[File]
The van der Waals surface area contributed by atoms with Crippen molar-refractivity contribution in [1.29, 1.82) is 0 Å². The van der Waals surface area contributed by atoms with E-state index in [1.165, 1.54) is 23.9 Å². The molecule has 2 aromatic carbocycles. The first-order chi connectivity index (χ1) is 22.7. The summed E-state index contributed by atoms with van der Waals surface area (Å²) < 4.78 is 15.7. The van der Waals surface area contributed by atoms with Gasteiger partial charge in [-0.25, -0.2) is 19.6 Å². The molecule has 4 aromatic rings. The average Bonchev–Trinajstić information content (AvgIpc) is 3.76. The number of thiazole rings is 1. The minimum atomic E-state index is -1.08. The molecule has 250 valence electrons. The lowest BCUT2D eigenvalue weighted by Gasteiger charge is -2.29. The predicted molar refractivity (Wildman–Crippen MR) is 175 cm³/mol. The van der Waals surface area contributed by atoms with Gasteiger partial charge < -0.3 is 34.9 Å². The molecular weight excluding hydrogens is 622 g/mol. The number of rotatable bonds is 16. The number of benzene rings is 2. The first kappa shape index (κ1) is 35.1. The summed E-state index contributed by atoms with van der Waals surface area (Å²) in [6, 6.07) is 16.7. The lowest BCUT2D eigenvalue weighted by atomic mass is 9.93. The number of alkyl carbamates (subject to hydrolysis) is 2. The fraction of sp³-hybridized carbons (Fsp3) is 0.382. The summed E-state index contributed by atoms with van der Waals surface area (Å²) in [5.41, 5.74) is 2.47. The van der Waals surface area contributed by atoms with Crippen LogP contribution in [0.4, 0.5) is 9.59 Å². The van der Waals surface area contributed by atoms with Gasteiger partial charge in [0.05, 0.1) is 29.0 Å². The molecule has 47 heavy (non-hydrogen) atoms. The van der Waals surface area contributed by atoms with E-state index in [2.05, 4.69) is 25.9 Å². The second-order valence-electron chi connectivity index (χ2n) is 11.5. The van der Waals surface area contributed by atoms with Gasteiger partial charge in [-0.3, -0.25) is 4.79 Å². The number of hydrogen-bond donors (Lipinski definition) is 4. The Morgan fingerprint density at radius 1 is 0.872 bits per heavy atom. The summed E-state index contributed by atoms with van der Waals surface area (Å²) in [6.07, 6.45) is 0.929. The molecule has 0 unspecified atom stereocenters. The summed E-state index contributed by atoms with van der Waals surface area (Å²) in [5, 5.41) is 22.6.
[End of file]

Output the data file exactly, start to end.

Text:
The van der Waals surface area contributed by atoms with Crippen molar-refractivity contribution in [1.29, 1.82) is 0 Å². The van der Waals surface area contributed by atoms with E-state index in [1.165, 1.54) is 23.9 Å². The molecule has 2 aromatic carbocycles. The first-order chi connectivity index (χ1) is 22.7. The summed E-state index contributed by atoms with van der Waals surface area (Å²) < 4.78 is 15.7. The van der Waals surface area contributed by atoms with Gasteiger partial charge in [-0.25, -0.2) is 19.6 Å². The molecule has 4 aromatic rings. The average Bonchev–Trinajstić information content (AvgIpc) is 3.76. The number of thiazole rings is 1. The minimum atomic E-state index is -1.08. The molecule has 250 valence electrons. The lowest BCUT2D eigenvalue weighted by Gasteiger charge is -2.29. The predicted molar refractivity (Wildman–Crippen MR) is 175 cm³/mol. The van der Waals surface area contributed by atoms with Gasteiger partial charge < -0.3 is 34.9 Å². The molecular weight excluding hydrogens is 622 g/mol. The number of rotatable bonds is 16. The number of benzene rings is 2. The first kappa shape index (κ1) is 35.1. The summed E-state index contributed by atoms with van der Waals surface area (Å²) in [6, 6.07) is 16.7. The lowest BCUT2D eigenvalue weighted by atomic mass is 9.93. The number of alkyl carbamates (subject to hydrolysis) is 2. The fraction of sp³-hybridized carbons (Fsp3) is 0.382. The summed E-state index contributed by atoms with van der Waals surface area (Å²) in [5.41, 5.74) is 2.47. The van der Waals surface area contributed by atoms with Crippen LogP contribution in [0.4, 0.5) is 9.59 Å². The van der Waals surface area contributed by atoms with Gasteiger partial charge in [0.05, 0.1) is 29.0 Å². The molecule has 47 heavy (non-hydrogen) atoms. The van der Waals surface area contributed by atoms with E-state index in [2.05, 4.69) is 25.9 Å². The second-order valence-electron chi connectivity index (χ2n) is 11.5. The van der Waals surface area contributed by atoms with Gasteiger partial charge in [-0.3, -0.25) is 4.79 Å². The number of hydrogen-bond donors (Lipinski definition) is 4. The Morgan fingerprint density at radius 1 is 0.872 bits per heavy atom. The summed E-state index contributed by atoms with van der Waals surface area (Å²) in [6.07, 6.45) is 0.929. The molecule has 0 unspecified atom stereocenters. The summed E-state index contributed by atoms with van der Waals surface area (Å²) in [5, 5.41) is 22.6.